It’s been a year since Susan first starting getting vertigo and although it doesn’t happen as often as it used to, her balance is still poor.  To make it easier for her to get around inside the motor home I decided to install a couple more grab bars.

The problem is that the kind of grab bars you can buy at Home Depot have wide bases, usually 4 inches or so across.  The interior cabinetry and walls of the motor home don’t have 2 x 4 studs to screw things into.  In fact, in order to keep weight down the structural elements are only at the corners and in between is very thin veneer plywood. Two years ago I made grab bars out of 1″ x 3″ oak that got around this problem by being narrow enough to install at the edge of the cabinets over and beside the bed.

This time I started with two pieces of 1″ x 3″ x 24″ oak and used a jig saw to round the outer corners and a bandsaw to cut out the interior space, leaving a handle shape.  I used my router to round the edges and a belt sander in the RV park’s workshop to smooth everything.  I then drilled and countersunk holes for screws using the workshop’s drill press.  I then gave them two coats of polyurethane and stain (sanding lightly in between coats).  Finally I used 4″ brass wood screws (that I had to order on-line because nobody carries brass screws that long locally) to fasten one just inside the doorway to the bedroom and one just inside the hallway.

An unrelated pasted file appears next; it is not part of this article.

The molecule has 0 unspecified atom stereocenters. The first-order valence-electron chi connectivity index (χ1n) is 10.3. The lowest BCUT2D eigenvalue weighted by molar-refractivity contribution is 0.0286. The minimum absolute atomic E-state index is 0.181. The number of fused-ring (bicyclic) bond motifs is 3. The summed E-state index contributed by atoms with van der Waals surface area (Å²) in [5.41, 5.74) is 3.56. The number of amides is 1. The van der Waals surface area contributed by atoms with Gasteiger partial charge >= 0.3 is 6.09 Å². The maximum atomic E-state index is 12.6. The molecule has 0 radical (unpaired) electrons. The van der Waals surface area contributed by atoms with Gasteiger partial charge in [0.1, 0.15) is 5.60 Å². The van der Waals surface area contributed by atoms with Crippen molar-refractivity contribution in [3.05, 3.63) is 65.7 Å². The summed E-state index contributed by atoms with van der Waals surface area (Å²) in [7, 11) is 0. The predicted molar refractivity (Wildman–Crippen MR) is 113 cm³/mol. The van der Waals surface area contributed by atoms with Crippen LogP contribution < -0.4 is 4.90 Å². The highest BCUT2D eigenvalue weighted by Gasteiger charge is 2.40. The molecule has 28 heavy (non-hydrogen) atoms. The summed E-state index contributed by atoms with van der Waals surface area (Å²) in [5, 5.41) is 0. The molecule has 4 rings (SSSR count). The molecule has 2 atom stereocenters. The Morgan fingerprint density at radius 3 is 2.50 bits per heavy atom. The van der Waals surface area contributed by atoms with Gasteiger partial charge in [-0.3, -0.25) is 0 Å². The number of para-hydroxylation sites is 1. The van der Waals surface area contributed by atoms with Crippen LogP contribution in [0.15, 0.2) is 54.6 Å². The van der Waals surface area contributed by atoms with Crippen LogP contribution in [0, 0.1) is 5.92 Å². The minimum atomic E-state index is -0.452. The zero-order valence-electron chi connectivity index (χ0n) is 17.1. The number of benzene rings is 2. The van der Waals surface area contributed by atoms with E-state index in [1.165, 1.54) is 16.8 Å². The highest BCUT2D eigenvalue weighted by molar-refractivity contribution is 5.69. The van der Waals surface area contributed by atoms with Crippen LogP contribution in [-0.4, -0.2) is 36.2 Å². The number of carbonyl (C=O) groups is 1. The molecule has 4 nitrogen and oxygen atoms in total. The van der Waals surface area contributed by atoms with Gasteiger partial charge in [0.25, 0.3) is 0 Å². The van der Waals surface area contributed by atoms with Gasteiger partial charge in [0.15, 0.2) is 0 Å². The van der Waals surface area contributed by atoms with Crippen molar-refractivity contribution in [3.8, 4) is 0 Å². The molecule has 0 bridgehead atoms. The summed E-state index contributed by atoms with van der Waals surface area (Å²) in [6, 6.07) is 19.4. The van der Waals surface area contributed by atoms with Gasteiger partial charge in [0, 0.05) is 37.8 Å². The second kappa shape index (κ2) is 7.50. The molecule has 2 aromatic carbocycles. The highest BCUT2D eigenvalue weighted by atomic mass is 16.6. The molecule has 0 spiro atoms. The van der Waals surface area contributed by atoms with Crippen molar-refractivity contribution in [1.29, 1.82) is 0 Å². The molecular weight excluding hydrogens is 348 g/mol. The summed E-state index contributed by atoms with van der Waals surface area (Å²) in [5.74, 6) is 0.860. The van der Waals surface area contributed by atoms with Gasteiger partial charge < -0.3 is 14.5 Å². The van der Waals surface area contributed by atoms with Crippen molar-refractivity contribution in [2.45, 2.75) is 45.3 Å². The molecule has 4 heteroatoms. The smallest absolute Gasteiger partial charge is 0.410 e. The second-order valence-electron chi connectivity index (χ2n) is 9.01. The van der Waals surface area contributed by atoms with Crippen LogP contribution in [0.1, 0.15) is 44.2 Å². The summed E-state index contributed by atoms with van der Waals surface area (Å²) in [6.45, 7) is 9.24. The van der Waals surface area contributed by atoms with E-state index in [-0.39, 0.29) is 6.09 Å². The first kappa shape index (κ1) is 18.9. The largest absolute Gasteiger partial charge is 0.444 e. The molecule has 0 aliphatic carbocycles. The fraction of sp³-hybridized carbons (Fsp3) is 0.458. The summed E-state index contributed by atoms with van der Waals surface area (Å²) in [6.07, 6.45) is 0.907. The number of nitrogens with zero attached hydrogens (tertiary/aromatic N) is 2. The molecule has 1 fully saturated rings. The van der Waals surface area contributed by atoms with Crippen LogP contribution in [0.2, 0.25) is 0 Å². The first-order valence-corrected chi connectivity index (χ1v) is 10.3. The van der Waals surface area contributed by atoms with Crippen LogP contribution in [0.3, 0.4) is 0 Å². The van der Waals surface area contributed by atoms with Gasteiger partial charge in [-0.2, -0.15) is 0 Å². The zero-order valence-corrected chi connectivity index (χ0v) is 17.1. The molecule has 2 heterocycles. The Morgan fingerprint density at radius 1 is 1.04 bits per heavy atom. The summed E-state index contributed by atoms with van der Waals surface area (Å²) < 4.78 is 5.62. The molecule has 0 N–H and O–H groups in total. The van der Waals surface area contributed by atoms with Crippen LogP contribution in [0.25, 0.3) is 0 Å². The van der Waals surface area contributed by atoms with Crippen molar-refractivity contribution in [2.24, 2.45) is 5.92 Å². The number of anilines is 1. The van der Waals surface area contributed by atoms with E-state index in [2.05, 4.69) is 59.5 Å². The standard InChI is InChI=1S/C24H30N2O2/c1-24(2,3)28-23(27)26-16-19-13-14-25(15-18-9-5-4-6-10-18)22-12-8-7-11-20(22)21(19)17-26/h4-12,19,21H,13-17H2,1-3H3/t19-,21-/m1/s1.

Grab bar to the left of the doorway in the bedroom.
Grab bar to the left of the doorway in the bedroom.
grab_bar_hallway_2
Grab bar in the hallway (other side of the doorway to the bedroom).

I am pleased to say that they’re very sturdy.  I’ve put my full weight on them and they don’t budge.  Susan has used them several times already and says they are a real help so I think it was worth the time I put into them.